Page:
THE OUT OF TOWN EXPERT – There is nothing more frustrating as a primary caregiver than to invest so much of your life into making sure you are providing the best possible life for your parents only to have a disengaged long-distance relative come to town and tell you all the things you are doing wrong! Make sure to document what you are doing. Also, this is where family meetings are so key. If you have consensus among the majority of the caregiver stakeholders they can be an asset to you.  If it becomes extreme you may need to have an intervention and let them know that they are not in charge of the process. Be willing to listen but hold firm.

Lynn Alexander, Senior VP & CMO for PVM - Guest Blogger

Lynn Alexander

Lynn Alexander is known as a thought leader and policy influencer. She currently serves as Senior Vice President & Chief Marketing Officer for Presbyterian Villages of Michigan (PVM) and in a dual role as President/CEO of Your Aging Well Advisors. She is also serving her second term as the Vice Chair for Michigan Health Endowment Fund. Ms. Alexander is a former Cabinet Official for Michigan Governor John Engler. Prior to her government service, Ms. Alexander was a frequently requested speaker for Fortune 500 corporations, specializing in public speaking and communication.

As the director of the Michigan Office of Services to the Aging (OSA), she was responsible for leading a state-wide network of programs and services as well as serving as an advisor to the Governor and Michigan Legislature. Under her leadership the agency launched innovative programs, which included the expansion of home and community based services as well as a state-of-the-art interactive website. OSA was the first state agency to be launched under the eMichigan program, and the first to conduct a Malcolm Baldridge quality survey. During her tenure OSA spearheaded the development of a highly successful long-term care education campaign and the creation of a long-term care insurance benefit for State of Michigan employees and their families.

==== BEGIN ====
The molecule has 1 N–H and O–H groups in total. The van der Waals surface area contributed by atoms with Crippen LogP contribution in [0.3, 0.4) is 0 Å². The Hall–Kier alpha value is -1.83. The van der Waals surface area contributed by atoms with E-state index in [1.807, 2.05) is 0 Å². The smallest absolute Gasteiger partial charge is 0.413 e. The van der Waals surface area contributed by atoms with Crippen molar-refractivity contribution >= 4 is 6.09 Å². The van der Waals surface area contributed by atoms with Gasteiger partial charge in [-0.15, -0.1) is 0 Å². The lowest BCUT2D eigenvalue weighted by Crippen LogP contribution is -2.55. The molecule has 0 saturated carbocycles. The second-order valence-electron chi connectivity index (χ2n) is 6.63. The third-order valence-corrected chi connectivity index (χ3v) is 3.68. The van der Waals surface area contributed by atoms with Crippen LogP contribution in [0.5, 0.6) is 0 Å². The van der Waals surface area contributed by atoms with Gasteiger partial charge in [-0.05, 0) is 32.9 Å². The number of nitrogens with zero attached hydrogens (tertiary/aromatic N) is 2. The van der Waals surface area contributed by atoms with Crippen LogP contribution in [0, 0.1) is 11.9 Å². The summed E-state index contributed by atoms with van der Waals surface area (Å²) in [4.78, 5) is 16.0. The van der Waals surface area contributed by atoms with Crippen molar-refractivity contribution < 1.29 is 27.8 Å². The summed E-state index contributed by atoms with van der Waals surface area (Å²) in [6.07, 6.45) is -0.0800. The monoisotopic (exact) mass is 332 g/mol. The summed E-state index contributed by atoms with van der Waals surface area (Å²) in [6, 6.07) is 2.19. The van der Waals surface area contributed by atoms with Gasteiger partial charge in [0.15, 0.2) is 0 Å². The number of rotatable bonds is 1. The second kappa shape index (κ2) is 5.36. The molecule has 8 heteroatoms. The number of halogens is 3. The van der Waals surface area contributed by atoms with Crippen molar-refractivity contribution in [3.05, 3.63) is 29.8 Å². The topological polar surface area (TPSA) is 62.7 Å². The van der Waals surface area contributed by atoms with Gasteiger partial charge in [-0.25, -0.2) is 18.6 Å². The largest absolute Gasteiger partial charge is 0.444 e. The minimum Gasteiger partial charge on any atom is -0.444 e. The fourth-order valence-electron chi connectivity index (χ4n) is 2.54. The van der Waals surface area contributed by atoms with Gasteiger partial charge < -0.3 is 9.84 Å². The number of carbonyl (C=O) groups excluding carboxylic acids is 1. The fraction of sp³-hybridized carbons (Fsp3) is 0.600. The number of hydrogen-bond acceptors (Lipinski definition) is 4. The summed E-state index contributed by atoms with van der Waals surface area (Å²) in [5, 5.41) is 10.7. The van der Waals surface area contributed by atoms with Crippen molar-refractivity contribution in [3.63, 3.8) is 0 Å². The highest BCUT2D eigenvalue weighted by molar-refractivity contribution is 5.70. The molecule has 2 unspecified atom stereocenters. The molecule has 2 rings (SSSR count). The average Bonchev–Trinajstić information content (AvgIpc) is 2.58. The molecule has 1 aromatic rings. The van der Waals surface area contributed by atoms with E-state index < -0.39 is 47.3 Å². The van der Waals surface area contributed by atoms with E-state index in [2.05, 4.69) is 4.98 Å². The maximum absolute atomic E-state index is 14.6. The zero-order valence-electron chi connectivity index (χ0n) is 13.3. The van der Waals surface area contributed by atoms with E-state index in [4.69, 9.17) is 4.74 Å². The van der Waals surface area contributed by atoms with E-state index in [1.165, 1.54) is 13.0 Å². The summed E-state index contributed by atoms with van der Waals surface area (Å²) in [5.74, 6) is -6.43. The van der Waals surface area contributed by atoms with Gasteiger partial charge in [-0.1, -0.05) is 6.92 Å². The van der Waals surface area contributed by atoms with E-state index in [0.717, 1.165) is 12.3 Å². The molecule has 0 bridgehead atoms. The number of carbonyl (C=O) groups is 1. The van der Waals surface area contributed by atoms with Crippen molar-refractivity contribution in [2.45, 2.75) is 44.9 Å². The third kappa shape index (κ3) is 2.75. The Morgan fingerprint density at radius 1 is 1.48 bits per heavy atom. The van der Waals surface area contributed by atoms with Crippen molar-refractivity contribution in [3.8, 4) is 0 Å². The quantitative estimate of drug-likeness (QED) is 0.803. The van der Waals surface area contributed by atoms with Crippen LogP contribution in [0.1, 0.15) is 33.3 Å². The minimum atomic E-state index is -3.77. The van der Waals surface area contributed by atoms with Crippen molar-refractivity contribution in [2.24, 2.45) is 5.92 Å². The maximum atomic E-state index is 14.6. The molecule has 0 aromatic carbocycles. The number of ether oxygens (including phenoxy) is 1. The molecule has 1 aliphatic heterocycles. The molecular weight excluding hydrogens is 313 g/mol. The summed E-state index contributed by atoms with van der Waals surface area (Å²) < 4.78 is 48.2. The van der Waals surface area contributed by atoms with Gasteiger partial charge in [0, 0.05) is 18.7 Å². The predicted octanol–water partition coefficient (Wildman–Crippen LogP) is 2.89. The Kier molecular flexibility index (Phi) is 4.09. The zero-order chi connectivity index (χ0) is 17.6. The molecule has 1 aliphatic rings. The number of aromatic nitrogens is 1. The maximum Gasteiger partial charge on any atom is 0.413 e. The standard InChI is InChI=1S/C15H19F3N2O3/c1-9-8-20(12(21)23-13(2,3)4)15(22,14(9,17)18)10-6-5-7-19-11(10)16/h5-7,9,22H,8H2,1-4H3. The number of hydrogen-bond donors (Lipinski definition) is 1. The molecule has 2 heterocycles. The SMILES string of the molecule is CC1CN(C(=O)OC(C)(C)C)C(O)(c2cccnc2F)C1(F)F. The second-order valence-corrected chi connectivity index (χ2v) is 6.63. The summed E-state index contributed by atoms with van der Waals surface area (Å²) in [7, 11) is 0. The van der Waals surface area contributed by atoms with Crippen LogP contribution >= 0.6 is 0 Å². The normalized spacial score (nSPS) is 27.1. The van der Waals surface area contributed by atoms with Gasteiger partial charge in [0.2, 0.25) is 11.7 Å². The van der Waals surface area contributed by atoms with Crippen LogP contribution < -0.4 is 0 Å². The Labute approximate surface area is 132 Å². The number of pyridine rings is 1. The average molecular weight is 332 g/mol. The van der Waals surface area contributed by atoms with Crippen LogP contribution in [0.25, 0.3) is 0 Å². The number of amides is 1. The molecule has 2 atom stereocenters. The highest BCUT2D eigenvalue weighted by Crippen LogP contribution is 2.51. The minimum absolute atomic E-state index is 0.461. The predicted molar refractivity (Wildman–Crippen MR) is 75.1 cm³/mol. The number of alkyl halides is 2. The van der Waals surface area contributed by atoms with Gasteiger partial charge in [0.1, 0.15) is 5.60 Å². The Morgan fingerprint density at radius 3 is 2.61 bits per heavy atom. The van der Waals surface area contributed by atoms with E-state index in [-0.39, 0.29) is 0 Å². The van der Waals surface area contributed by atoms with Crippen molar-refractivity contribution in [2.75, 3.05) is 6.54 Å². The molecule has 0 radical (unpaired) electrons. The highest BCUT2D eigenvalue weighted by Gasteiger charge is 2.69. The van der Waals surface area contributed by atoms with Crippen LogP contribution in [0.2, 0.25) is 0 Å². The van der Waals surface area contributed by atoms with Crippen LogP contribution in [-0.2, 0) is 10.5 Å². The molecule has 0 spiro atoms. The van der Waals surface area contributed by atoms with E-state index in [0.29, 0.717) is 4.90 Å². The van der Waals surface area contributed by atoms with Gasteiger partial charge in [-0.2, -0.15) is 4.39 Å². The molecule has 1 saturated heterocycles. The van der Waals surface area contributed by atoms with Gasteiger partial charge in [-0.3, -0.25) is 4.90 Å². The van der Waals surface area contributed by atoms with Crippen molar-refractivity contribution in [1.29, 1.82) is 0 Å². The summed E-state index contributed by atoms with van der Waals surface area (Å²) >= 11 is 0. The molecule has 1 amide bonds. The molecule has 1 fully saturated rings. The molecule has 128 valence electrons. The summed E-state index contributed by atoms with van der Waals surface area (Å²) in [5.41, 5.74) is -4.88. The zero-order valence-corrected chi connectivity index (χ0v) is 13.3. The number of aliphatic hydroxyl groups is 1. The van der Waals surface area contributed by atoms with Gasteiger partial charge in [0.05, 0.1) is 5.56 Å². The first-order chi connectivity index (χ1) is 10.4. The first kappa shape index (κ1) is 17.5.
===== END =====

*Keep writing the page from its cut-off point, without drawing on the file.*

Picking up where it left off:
As Senior Vice President & Chief Marketing Officer for PVM, she is responsible for planning, organizing, implementing and evaluating all public relations and government affairs and supervises the Sales & Marketing and Wellness departments. She earned a BSW from Defiance College and an MA from the University of San Francisco (Lone Mt. College).

Active in her community, Ms. Alexander was a founding co-chair of the Oakland County SAVE Task Force (Serving Adults Who are Vulnerable and/or Elderly), to combat elder abuse and exploitation. For over twenty years Lynn has served on several boards for The Institute of Gerontology at Wayne State University. Her career has also included working as a member of the Oakland County Executive office. Many organizations have recognized her leadership with awards, most recently with the Call To Justice Leadership Award from Elder Law of Michigan, the Lifetime Achievement Award by the Area Agency on Aging 1B and the Liberty Award by the Oakland County Bar Association. Ms. Alexander is the author of Caregiver Tsunami, a guide to caregivers.

She is married to Oakland County Judge Jim Alexander. They have a son, daughter-in-law and granddaughter who live in Indiana.